Updated: Mar 13, 2019

Today has brought back so many memories of the great man – my Twitter feed has been flooded with images of Madiba at different stages of his life along with friends, fellow athletes, politicians and so the list goes on. Some of us were fortunate enough to meet Nelson Mandela and none of us will ever forget the experience. He had the ability to engrave himself indelibly in our memories. Perhaps this was because he made each of us feel that we mattered and were important, and that we too could make a difference. He left us aching to contribute in some way to making South Africa and the World a better place.

In 1997 Madiba awarded several of us older sportsmen and women certificates and medals at the Presidential sports awards at a banquet at Mahlamba Ndlopfu house in Pretoria. I can’t remember all my fellow recipients but Basil D’Oliveira, Ali Bacher and Jody Sheckter are three who spring to mind. As we walked onto the stage where Mandela waited with the official scroll and medal he had a special word for each of us. I can remember him asking Jody about the six wheel Tyrell car that Jody had raced at one time in his formula 1 career.

“Jody,” he asked in astonishment , “how did you drive a car with six wheels? I struggle to drive a normal car.”

And then as I strode towards him, he turned to the guests and announced in a loud voice

“ Ah, here comes Bruce, the man with more Comrades than my ANC “

There was a pause and then we all roared with laughter. Madiba’s intellect was clearly as sharp as a knife. As he shook my hand he looked me firmly in the eye and said

“I am presenting you with this award as a reminder not to just fade away, but to take what you have learnt about sport and teach our youngsters. Impart some of your knowledge about health and sport and exercise to our people. Leave something of yourself with them. Give them an activity that they can enjoy that is fun and good and free. “

Now, as we celebrate our great hero’s centenary I am happy to report that I believe I, along with a great team, have fulfilled his wish. A project that is close to my heart is parkrun. In November 2011 we started our first parkrun (a free 5km. run or walk on a Saturday morning at 8am.) Twenty six people attended. Now 6 ½ years later we have a registered membership of 874000 and every Saturday thousands of runners and walkers attend parkruns in over 150 different venues. Soon we will become a family of a million.

Thousands of these participants are not athletes, they are ordinary folk who look anything but stars. But they appear to love this exercise and more importantly the social interaction that comes with it. parkrun is building communities and creating a healthier and happier nation one community at a time. Perhaps the most remarkable feature of parkrun is that not one parkrun would be possible without the selfless work of thousands of volunteers. In all sorts of weathers and very early in the morning these incredible people volunteer to be marshals, timers, results scanners and car guards. I never believed that we would find sufficient numbers of willing volunteers, but I am happy to report that I was wrong and that in true Mandela spirit and undoubtedly influenced by his example the volunteers create parkrun every Saturday morning, all over Southern Africa.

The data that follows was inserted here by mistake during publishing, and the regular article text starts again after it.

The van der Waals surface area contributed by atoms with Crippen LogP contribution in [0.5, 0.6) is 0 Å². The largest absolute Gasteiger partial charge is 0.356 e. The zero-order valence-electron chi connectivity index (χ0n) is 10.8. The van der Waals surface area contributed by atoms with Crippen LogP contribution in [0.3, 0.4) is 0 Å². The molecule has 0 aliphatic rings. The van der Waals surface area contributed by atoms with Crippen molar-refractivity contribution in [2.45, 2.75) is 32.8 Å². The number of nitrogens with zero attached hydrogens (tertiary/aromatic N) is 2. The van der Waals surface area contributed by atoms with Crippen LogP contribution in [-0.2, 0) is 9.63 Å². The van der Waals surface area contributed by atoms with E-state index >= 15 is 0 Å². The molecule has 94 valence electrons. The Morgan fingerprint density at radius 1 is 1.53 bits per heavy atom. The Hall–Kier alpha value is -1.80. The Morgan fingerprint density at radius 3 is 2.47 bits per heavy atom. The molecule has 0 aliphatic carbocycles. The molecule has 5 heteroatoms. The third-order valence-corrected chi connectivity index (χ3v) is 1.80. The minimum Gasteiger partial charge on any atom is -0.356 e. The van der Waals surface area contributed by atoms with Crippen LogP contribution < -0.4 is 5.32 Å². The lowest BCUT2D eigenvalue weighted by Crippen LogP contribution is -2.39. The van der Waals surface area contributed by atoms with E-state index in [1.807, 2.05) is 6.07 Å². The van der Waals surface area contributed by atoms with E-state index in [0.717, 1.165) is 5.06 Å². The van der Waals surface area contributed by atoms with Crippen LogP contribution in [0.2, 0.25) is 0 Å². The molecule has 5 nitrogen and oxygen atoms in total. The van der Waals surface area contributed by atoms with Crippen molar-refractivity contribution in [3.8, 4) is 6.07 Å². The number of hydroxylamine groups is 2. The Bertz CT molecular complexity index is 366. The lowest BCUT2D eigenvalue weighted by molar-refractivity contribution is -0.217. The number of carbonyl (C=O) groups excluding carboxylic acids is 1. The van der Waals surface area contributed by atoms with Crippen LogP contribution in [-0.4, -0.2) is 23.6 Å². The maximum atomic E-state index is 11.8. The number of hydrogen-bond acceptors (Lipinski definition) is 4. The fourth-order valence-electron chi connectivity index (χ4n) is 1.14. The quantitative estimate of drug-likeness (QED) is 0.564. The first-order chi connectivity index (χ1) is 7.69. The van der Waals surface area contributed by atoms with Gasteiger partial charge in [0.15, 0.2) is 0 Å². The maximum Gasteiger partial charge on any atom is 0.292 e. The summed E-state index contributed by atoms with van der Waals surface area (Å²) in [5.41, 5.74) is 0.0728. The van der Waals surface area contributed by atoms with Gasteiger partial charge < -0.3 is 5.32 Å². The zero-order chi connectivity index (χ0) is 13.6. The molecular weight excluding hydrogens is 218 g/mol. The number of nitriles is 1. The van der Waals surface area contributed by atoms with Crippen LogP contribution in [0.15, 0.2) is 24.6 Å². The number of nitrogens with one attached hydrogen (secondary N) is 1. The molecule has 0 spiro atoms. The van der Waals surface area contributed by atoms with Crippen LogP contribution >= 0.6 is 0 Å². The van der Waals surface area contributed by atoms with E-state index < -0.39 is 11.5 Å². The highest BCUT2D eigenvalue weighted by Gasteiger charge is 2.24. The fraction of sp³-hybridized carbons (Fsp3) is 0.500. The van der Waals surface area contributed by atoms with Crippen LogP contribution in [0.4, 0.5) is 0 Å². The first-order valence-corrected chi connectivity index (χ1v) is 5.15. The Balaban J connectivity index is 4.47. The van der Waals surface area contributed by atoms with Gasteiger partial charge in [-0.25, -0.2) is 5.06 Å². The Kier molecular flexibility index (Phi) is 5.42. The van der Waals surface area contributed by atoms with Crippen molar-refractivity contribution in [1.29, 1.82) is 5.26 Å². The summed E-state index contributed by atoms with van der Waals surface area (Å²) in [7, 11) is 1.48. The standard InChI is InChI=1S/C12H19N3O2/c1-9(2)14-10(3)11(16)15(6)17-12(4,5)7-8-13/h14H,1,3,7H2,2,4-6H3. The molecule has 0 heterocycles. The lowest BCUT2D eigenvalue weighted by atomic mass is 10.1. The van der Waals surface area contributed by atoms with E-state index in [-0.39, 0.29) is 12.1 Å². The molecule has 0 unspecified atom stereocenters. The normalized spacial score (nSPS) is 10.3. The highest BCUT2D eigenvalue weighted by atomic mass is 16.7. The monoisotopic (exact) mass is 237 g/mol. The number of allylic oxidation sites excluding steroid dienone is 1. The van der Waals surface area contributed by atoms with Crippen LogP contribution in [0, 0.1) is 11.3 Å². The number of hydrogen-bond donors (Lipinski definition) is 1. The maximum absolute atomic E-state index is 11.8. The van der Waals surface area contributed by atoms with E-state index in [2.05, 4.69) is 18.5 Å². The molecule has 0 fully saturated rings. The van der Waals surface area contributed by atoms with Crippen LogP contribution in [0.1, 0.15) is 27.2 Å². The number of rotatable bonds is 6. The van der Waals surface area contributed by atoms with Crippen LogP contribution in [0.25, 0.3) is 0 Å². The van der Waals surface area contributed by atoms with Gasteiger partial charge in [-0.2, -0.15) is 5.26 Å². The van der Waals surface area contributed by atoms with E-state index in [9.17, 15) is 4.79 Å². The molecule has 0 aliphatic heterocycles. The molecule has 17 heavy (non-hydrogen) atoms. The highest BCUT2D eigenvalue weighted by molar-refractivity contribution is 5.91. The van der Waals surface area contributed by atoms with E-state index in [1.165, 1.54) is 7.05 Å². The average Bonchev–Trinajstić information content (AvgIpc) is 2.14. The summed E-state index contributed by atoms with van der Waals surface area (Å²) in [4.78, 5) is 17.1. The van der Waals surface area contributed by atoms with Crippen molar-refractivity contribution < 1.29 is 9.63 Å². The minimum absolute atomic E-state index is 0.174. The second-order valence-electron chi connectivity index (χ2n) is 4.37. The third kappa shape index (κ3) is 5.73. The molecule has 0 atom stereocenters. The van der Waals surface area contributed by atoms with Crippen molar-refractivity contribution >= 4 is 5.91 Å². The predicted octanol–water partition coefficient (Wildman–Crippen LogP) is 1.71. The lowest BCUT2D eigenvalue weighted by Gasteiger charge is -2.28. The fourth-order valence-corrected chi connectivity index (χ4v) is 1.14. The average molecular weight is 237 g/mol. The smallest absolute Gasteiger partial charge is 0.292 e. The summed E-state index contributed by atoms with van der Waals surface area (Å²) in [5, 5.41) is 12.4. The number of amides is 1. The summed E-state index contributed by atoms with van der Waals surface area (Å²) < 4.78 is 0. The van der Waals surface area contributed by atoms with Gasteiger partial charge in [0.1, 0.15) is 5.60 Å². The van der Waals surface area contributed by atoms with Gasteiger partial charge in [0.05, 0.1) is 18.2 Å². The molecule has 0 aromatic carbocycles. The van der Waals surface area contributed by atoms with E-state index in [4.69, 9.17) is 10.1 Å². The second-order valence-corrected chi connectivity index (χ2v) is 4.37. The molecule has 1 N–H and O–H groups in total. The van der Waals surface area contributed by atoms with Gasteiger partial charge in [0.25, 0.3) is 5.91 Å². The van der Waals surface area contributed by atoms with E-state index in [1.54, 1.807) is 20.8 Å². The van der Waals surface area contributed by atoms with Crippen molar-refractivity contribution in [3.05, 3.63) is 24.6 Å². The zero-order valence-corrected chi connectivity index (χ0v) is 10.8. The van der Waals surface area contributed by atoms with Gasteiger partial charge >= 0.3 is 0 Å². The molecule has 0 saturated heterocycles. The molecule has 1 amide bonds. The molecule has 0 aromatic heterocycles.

On Saturday morning our parkrunners will be running and walking in honour and in memory of Nelson Mandela.

As I mentioned at the start of this article many South Africans have treasured memories of their interaction with the great man. I am fortunate to have a few.

I started this article with a treasured memory and I feel compelled to finish it with another.

One February morning, a few years ago, I arrived late for my flight from Port Elizabeth to Johannesburg.

“ You are late, and the flight is closed for boarding Mr. Fordyce” the duty controller admonished me.

“ However you are lucky. We have a VIP guest who is yet to board the plane, and I am sure you can join him when we call him to board.

”I was at first immensely relieved, and then astonished, when I discovered that the VIP guest was Nelson Mandela. Together we walked across the tarmac towards the plane. Madiba enquired about my running and chatted to me about my family. The ground staff were clapping and ululating as they spotted him. A sea of faces stared at us from the windows of the plane.

Smiling slightly he turned to me and said “ I bet the passengers staring at us are all asking each other “ Who is that funny old grey-headed gentleman walking with the famous Bruce Fordyce?”

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